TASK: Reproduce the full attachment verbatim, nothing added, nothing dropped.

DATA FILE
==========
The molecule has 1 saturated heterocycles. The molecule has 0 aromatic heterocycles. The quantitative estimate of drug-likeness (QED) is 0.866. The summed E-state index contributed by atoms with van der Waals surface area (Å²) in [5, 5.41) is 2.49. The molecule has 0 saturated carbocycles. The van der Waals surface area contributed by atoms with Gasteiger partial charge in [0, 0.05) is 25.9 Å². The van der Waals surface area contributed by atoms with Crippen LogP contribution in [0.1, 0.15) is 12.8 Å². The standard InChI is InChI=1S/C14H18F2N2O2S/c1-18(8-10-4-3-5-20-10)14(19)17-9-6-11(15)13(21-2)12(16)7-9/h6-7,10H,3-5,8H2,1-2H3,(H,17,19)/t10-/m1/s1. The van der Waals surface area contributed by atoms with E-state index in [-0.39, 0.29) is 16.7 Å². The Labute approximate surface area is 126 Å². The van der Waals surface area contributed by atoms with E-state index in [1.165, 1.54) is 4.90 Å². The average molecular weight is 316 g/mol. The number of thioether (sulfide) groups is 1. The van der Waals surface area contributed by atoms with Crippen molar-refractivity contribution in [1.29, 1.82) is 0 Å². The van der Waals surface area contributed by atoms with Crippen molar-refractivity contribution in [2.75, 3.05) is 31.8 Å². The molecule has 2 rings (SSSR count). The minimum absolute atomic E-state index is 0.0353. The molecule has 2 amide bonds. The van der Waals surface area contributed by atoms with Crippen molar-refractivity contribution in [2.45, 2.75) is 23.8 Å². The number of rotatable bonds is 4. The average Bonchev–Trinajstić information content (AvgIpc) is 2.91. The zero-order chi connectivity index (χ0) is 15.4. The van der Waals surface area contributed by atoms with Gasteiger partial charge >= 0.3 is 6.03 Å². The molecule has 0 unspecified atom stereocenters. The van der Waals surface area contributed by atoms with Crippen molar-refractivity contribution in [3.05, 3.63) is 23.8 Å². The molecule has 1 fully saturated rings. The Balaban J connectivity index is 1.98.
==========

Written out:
The molecule has 1 saturated heterocycles. The molecule has 0 aromatic heterocycles. The quantitative estimate of drug-likeness (QED) is 0.866. The summed E-state index contributed by atoms with van der Waals surface area (Å²) in [5, 5.41) is 2.49. The molecule has 0 saturated carbocycles. The van der Waals surface area contributed by atoms with Gasteiger partial charge in [0, 0.05) is 25.9 Å². The van der Waals surface area contributed by atoms with Crippen LogP contribution in [0.1, 0.15) is 12.8 Å². The standard InChI is InChI=1S/C14H18F2N2O2S/c1-18(8-10-4-3-5-20-10)14(19)17-9-6-11(15)13(21-2)12(16)7-9/h6-7,10H,3-5,8H2,1-2H3,(H,17,19)/t10-/m1/s1. The van der Waals surface area contributed by atoms with E-state index in [-0.39, 0.29) is 16.7 Å². The Labute approximate surface area is 126 Å². The van der Waals surface area contributed by atoms with E-state index in [1.165, 1.54) is 4.90 Å². The average molecular weight is 316 g/mol. The number of thioether (sulfide) groups is 1. The van der Waals surface area contributed by atoms with Crippen molar-refractivity contribution in [1.29, 1.82) is 0 Å². The van der Waals surface area contributed by atoms with Crippen molar-refractivity contribution in [2.75, 3.05) is 31.8 Å². The molecule has 2 rings (SSSR count). The minimum absolute atomic E-state index is 0.0353. The molecule has 2 amide bonds. The van der Waals surface area contributed by atoms with Crippen molar-refractivity contribution in [2.45, 2.75) is 23.8 Å². The number of rotatable bonds is 4. The average Bonchev–Trinajstić information content (AvgIpc) is 2.91. The zero-order chi connectivity index (χ0) is 15.4. The van der Waals surface area contributed by atoms with Gasteiger partial charge >= 0.3 is 6.03 Å². The molecule has 0 unspecified atom stereocenters. The van der Waals surface area contributed by atoms with Crippen molar-refractivity contribution in [3.05, 3.63) is 23.8 Å². The molecule has 1 fully saturated rings. The Balaban J connectivity index is 1.98.